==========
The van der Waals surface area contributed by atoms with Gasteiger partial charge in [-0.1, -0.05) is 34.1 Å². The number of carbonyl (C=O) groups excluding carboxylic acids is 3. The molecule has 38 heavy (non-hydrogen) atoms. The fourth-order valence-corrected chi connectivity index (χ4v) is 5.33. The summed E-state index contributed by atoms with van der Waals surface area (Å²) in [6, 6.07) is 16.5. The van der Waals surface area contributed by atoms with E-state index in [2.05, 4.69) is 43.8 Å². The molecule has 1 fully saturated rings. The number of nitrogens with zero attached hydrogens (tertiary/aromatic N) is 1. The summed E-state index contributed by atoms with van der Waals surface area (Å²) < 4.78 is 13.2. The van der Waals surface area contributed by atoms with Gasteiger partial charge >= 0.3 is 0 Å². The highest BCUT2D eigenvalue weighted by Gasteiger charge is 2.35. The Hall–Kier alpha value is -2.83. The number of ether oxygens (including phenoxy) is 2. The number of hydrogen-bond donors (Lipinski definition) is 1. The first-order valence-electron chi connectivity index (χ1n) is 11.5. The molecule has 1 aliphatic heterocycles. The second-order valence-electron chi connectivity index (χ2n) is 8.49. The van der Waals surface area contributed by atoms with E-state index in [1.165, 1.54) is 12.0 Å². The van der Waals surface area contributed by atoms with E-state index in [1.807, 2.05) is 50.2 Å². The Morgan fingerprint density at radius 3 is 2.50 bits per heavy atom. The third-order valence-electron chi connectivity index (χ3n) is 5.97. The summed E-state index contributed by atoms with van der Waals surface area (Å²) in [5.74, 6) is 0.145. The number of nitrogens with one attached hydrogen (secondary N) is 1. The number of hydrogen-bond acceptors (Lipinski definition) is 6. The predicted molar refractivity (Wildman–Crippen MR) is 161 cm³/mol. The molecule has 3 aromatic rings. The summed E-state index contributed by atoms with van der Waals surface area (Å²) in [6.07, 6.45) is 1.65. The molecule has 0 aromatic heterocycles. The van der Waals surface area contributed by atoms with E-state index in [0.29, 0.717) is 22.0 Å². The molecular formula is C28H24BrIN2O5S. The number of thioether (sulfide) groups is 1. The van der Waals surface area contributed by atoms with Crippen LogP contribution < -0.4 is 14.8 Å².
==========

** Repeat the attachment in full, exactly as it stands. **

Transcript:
The van der Waals surface area contributed by atoms with Gasteiger partial charge in [-0.1, -0.05) is 34.1 Å². The number of carbonyl (C=O) groups excluding carboxylic acids is 3. The molecule has 38 heavy (non-hydrogen) atoms. The fourth-order valence-corrected chi connectivity index (χ4v) is 5.33. The summed E-state index contributed by atoms with van der Waals surface area (Å²) in [6, 6.07) is 16.5. The van der Waals surface area contributed by atoms with E-state index in [2.05, 4.69) is 43.8 Å². The molecule has 1 fully saturated rings. The number of nitrogens with zero attached hydrogens (tertiary/aromatic N) is 1. The summed E-state index contributed by atoms with van der Waals surface area (Å²) < 4.78 is 13.2. The van der Waals surface area contributed by atoms with Gasteiger partial charge >= 0.3 is 0 Å². The highest BCUT2D eigenvalue weighted by Gasteiger charge is 2.35. The Hall–Kier alpha value is -2.83. The number of ether oxygens (including phenoxy) is 2. The number of hydrogen-bond donors (Lipinski definition) is 1. The first-order valence-electron chi connectivity index (χ1n) is 11.5. The molecule has 1 aliphatic heterocycles. The second-order valence-electron chi connectivity index (χ2n) is 8.49. The van der Waals surface area contributed by atoms with E-state index in [1.165, 1.54) is 12.0 Å². The van der Waals surface area contributed by atoms with E-state index in [1.807, 2.05) is 50.2 Å². The Morgan fingerprint density at radius 3 is 2.50 bits per heavy atom. The third-order valence-electron chi connectivity index (χ3n) is 5.97. The summed E-state index contributed by atoms with van der Waals surface area (Å²) in [5.74, 6) is 0.145. The number of nitrogens with one attached hydrogen (secondary N) is 1. The number of hydrogen-bond acceptors (Lipinski definition) is 6. The predicted molar refractivity (Wildman–Crippen MR) is 161 cm³/mol. The molecule has 3 aromatic rings. The summed E-state index contributed by atoms with van der Waals surface area (Å²) in [6.07, 6.45) is 1.65. The molecule has 0 aromatic heterocycles. The van der Waals surface area contributed by atoms with E-state index in [0.29, 0.717) is 22.0 Å². The molecular formula is C28H24BrIN2O5S. The number of thioether (sulfide) groups is 1. The van der Waals surface area contributed by atoms with Crippen LogP contribution < -0.4 is 14.8 Å².